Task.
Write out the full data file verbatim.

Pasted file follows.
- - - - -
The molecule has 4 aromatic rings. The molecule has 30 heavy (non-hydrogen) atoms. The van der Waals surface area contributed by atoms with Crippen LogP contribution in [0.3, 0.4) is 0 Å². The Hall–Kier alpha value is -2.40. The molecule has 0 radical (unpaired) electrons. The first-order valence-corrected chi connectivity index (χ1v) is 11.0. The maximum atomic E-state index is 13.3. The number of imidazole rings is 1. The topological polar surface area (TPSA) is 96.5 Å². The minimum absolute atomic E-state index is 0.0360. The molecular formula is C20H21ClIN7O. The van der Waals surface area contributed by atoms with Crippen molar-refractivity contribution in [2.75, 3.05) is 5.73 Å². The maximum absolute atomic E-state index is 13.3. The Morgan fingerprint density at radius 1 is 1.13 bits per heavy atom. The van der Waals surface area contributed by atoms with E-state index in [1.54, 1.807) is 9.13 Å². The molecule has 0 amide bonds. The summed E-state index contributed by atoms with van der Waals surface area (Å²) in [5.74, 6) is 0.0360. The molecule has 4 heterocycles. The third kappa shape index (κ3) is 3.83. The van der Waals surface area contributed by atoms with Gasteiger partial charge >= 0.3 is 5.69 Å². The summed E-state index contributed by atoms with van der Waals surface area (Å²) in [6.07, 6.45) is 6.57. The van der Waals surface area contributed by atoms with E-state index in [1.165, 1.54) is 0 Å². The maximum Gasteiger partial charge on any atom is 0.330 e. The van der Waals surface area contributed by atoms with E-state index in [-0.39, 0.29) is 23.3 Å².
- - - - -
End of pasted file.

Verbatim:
The molecule has 4 aromatic rings. The molecule has 30 heavy (non-hydrogen) atoms. The van der Waals surface area contributed by atoms with Crippen LogP contribution in [0.3, 0.4) is 0 Å². The Hall–Kier alpha value is -2.40. The molecule has 0 radical (unpaired) electrons. The first-order valence-corrected chi connectivity index (χ1v) is 11.0. The maximum atomic E-state index is 13.3. The number of imidazole rings is 1. The topological polar surface area (TPSA) is 96.5 Å². The minimum absolute atomic E-state index is 0.0360. The molecular formula is C20H21ClIN7O. The van der Waals surface area contributed by atoms with Crippen molar-refractivity contribution in [2.75, 3.05) is 5.73 Å². The maximum absolute atomic E-state index is 13.3. The Morgan fingerprint density at radius 1 is 1.13 bits per heavy atom. The van der Waals surface area contributed by atoms with E-state index in [1.54, 1.807) is 9.13 Å². The molecule has 0 amide bonds. The summed E-state index contributed by atoms with van der Waals surface area (Å²) in [5.74, 6) is 0.0360. The molecule has 4 heterocycles. The third kappa shape index (κ3) is 3.83. The van der Waals surface area contributed by atoms with Gasteiger partial charge >= 0.3 is 5.69 Å². The summed E-state index contributed by atoms with van der Waals surface area (Å²) in [6.07, 6.45) is 6.57. The van der Waals surface area contributed by atoms with E-state index in [1.165, 1.54) is 0 Å². The maximum Gasteiger partial charge on any atom is 0.330 e. The van der Waals surface area contributed by atoms with E-state index in [-0.39, 0.29) is 23.3 Å².